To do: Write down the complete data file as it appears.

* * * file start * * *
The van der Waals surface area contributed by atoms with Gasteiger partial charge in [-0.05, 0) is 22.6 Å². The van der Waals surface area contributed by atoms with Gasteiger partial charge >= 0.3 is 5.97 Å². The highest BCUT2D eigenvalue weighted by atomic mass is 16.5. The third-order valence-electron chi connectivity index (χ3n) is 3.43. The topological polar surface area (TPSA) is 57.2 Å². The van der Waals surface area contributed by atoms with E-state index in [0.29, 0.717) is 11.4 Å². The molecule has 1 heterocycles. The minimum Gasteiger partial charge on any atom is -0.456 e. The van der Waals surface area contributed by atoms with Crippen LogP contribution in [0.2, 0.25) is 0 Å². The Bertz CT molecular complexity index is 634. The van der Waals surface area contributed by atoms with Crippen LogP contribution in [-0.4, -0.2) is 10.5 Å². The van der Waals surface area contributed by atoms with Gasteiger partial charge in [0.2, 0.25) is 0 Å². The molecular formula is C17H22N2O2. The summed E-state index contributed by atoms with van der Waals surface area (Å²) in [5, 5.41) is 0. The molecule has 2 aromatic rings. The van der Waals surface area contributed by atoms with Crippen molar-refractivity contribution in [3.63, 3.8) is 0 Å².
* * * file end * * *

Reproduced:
The van der Waals surface area contributed by atoms with Gasteiger partial charge in [-0.05, 0) is 22.6 Å². The van der Waals surface area contributed by atoms with Gasteiger partial charge >= 0.3 is 5.97 Å². The highest BCUT2D eigenvalue weighted by atomic mass is 16.5. The third-order valence-electron chi connectivity index (χ3n) is 3.43. The topological polar surface area (TPSA) is 57.2 Å². The van der Waals surface area contributed by atoms with E-state index in [0.29, 0.717) is 11.4 Å². The molecule has 1 heterocycles. The minimum Gasteiger partial charge on any atom is -0.456 e. The van der Waals surface area contributed by atoms with Crippen LogP contribution in [0.2, 0.25) is 0 Å². The Bertz CT molecular complexity index is 634. The van der Waals surface area contributed by atoms with Crippen LogP contribution in [-0.4, -0.2) is 10.5 Å². The van der Waals surface area contributed by atoms with Gasteiger partial charge in [0.2, 0.25) is 0 Å². The molecular formula is C17H22N2O2. The summed E-state index contributed by atoms with van der Waals surface area (Å²) in [5, 5.41) is 0. The molecule has 2 aromatic rings. The van der Waals surface area contributed by atoms with Crippen molar-refractivity contribution in [3.63, 3.8) is 0 Å².